As mentioned when discussing the development of infant senses, within the first few weeks of birth, infants recognize their caregivers by face, voice, and smell. Sensory and caregiver memories are apparent in the first month, motor memories by 3 months, and then, at about 9 months, more complex memories including language (Mullally & Maguire, 2014). There is agreement that memory is fragile in the first months of life, but that improves with age. Repeated sensations and brain maturation are required in order to process and recall events (Bauer, 2008). Infants remember things that happened weeks and months ago (Mullally & Maguire, 2014), although they most likely will not remember it decades later. From the cognitive perspective, this has been explained by the idea that the lack of linguistic skills of babies and toddlers limit their ability to mentally represent events; thereby, reducing their ability to encode memory. Moreover, even if infants do form such early memories, older children and adults may not be able to access them because they may be employing very different, more linguistically based, retrieval cues than infants used when forming the memory.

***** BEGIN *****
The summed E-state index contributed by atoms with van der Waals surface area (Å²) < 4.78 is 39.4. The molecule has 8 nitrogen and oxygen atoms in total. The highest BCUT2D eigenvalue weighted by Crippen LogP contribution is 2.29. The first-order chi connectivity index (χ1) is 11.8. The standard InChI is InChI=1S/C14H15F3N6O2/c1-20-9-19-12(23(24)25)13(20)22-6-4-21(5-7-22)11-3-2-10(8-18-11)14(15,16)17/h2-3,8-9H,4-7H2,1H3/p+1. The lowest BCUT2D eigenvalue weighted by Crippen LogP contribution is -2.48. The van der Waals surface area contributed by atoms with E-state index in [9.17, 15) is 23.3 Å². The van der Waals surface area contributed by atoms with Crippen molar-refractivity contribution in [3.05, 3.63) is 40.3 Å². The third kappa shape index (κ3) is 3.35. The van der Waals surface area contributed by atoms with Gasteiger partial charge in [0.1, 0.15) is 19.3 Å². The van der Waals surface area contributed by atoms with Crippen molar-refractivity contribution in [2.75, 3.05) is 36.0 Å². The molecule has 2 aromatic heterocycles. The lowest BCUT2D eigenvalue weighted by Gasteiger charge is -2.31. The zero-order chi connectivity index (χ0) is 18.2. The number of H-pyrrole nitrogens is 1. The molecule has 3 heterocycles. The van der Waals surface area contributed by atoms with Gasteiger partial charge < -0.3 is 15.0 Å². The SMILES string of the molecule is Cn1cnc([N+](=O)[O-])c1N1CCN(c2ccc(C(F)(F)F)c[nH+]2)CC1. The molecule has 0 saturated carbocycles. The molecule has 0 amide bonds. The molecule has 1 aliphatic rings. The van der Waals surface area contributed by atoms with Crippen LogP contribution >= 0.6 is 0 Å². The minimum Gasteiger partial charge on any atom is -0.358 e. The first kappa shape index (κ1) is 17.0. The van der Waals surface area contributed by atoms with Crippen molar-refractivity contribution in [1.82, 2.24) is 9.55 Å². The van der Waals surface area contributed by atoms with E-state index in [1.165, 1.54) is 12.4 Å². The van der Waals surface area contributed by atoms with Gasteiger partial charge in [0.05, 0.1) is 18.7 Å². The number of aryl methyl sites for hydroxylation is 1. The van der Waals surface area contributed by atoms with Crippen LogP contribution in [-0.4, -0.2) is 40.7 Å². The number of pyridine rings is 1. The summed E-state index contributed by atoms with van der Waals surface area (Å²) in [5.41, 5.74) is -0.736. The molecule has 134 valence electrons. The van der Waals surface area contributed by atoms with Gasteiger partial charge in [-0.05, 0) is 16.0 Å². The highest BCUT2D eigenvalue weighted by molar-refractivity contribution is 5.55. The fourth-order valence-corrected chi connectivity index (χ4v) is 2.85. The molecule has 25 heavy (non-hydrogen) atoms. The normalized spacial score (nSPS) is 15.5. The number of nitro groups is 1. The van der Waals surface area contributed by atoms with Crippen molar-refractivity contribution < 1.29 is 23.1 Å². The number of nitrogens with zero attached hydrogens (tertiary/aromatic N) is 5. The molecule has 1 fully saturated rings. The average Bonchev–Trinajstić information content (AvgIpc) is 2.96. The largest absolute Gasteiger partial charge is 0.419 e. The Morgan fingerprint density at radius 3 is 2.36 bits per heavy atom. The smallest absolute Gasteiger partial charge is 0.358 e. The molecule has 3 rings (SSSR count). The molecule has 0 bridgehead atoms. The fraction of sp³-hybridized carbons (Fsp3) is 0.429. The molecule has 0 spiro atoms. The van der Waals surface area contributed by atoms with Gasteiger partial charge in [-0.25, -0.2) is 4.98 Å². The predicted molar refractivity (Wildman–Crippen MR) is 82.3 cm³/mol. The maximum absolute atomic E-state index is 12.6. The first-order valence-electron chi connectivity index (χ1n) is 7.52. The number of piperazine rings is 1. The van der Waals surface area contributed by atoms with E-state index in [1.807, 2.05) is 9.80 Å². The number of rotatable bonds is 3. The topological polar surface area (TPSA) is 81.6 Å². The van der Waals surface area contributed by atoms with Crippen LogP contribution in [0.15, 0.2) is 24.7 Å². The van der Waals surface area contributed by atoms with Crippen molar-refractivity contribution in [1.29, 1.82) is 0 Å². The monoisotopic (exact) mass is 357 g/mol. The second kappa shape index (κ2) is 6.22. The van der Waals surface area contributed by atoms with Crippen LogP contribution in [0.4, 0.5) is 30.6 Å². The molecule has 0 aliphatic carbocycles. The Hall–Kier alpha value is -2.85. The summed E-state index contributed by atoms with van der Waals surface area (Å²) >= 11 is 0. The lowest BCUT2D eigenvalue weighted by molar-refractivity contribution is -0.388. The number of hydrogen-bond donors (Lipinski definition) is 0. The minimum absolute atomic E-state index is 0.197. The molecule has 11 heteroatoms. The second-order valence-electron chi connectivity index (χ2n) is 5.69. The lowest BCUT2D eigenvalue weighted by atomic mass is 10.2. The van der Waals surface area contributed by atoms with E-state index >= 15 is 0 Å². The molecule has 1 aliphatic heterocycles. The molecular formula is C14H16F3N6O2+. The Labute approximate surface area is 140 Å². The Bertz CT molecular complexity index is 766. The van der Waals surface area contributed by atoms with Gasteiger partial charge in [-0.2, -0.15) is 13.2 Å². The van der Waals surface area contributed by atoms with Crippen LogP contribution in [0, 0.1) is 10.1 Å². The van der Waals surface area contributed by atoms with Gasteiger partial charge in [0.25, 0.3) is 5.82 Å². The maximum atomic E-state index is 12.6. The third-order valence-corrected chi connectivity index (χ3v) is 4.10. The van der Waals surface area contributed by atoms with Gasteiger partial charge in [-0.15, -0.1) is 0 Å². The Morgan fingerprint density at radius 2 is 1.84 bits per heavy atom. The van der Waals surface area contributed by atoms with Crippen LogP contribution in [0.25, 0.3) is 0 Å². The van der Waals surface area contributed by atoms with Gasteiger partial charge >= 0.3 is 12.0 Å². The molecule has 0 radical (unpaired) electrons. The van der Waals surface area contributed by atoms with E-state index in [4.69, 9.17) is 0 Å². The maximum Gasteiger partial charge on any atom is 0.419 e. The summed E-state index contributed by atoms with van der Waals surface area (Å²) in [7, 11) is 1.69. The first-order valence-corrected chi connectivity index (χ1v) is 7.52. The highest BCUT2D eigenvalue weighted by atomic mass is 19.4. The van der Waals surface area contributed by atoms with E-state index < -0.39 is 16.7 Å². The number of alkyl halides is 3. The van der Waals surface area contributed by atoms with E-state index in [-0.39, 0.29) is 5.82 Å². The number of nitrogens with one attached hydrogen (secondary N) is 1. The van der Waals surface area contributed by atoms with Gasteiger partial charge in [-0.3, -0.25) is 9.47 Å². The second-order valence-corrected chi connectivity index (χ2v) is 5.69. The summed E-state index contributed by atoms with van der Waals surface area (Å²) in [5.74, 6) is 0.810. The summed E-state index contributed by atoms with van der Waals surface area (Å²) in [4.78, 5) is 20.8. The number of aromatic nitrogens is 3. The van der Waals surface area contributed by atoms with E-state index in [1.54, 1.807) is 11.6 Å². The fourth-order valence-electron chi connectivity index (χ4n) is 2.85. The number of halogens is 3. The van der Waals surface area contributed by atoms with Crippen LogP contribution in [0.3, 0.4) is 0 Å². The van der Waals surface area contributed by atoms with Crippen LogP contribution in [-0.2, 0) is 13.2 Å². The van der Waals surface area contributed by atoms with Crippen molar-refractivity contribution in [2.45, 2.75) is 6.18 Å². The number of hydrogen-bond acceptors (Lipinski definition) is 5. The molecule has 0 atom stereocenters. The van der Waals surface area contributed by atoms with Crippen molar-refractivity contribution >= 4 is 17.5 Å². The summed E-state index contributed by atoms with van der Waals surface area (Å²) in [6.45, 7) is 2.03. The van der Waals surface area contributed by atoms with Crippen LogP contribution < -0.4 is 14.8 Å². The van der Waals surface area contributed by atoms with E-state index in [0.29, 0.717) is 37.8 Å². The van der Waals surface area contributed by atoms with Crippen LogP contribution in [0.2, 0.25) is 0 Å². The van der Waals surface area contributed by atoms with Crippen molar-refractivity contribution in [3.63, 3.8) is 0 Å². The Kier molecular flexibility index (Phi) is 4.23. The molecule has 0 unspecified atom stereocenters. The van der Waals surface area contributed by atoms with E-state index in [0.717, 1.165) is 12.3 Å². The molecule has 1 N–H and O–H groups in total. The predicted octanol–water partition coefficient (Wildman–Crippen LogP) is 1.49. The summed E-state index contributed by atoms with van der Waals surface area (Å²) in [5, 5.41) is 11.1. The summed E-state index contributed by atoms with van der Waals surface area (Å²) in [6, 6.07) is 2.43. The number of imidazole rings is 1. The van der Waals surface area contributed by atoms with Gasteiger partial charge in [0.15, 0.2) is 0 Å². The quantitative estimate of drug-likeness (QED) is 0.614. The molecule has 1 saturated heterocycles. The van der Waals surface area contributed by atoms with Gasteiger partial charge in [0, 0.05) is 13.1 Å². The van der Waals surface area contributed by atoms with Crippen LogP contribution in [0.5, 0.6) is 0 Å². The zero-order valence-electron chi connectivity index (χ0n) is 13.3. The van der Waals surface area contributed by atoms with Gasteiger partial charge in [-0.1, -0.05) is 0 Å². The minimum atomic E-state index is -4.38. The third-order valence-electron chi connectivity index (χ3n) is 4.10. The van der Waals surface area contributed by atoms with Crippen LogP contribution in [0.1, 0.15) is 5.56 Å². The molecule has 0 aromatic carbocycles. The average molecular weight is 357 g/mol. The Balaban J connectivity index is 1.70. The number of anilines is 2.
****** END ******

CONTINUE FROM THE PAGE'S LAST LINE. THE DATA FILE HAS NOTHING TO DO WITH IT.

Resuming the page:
Watch this Ted talk from Alison Gopnik to hear about more research done on cognition in babies.